Are Impaired Lawyers Insurable?
Multiple lawyers and firms have reached out to me over the years, each concerned about impairment and wanting to discuss their options. In light of these conversations, and with a desire to put a significant misconception to rest, I have asked and answered several questions as a way to share my response.
What is your definition of the phrase “lawyer impairment” and why is this definition important?
While I often define this phrase quite broadly, for the purposes of this article I am going to narrow it slightly. Lawyer impairment can encompass impairments that to varying degrees our society tends to stigmatize such as mental illness and chemical dependency. Lawyer impairment also includes long-term disabilities from an accident or illness, and also a terminal illness caused by, for example, cancer.
This definition of lawyer impairment is important because any one of us can become impaired and we need to be more open and proactive about addressing impairment when it arises. The longer an impairment remains unaddressed, the more severe the impairment or its consequences can become.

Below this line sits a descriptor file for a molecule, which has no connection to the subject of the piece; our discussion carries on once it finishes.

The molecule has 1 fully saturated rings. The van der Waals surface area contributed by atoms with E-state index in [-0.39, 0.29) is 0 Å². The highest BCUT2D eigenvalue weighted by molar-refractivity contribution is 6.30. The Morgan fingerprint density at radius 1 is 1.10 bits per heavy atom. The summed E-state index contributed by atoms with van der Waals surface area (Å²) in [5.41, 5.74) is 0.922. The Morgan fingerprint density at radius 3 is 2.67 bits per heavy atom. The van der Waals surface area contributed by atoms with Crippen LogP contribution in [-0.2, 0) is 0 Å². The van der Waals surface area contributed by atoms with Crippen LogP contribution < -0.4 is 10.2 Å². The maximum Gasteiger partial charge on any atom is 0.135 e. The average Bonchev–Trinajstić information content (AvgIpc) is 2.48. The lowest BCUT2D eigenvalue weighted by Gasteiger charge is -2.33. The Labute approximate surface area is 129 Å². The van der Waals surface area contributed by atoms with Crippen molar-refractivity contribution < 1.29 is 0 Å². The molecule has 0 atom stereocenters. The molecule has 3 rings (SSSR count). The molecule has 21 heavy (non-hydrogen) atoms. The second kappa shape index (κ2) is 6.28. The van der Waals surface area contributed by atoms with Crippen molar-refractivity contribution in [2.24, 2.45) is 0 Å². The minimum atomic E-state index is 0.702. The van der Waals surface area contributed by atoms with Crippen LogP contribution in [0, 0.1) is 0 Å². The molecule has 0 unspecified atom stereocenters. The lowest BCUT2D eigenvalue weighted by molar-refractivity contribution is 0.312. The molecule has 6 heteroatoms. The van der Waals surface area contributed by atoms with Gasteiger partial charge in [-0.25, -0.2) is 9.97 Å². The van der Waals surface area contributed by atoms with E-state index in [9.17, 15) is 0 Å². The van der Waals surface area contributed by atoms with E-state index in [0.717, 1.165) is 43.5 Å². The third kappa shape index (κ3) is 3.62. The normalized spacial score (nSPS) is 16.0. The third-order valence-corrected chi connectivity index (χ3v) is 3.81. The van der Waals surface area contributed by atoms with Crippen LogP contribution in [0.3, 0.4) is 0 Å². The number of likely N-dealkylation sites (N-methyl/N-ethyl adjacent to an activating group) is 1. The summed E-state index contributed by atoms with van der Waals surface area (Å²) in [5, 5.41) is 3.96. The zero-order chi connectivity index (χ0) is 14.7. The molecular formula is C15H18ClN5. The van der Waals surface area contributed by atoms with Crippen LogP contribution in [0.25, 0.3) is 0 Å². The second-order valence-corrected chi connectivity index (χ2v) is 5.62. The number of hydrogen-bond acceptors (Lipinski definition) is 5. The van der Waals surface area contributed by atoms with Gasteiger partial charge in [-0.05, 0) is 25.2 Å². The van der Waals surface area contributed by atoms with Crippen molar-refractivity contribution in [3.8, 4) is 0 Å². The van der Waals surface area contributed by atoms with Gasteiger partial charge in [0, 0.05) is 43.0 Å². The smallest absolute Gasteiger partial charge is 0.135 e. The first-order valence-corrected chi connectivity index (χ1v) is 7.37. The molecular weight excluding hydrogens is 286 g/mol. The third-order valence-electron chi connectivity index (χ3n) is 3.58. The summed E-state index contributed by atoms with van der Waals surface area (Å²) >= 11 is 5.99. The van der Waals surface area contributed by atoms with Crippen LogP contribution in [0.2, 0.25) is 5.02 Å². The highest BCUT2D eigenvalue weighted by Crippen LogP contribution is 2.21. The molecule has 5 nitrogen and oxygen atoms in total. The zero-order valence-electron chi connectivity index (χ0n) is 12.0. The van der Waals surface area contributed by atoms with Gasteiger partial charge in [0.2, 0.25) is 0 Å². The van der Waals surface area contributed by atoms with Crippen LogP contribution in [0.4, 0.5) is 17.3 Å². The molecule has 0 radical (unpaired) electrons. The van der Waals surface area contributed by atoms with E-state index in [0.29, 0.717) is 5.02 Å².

Lawyers struggling with a mental health impairment are often quite resistant to seeking help due to a fear of being viewed as weak, crazy, or even dangerous; as unable to cut it as a lawyer; as different because there’s something wrong with them; or of being told that their problem is self-inflicted so they should just get over it. Those struggling with a chemical dependency face similar fears.
Those suddenly dealing with a disability or terminal illness sometimes hide the truth due to embarrassment; a belief that they have let others down and will be viewed as such; and a fear that they may no longer be competent or will be viewed as incapable.
When all of this is considered in the context of impact on livelihood, such feelings and fears can be a substantial roadblock to dealing with an impairment in a healthy way. It needn’t be this way.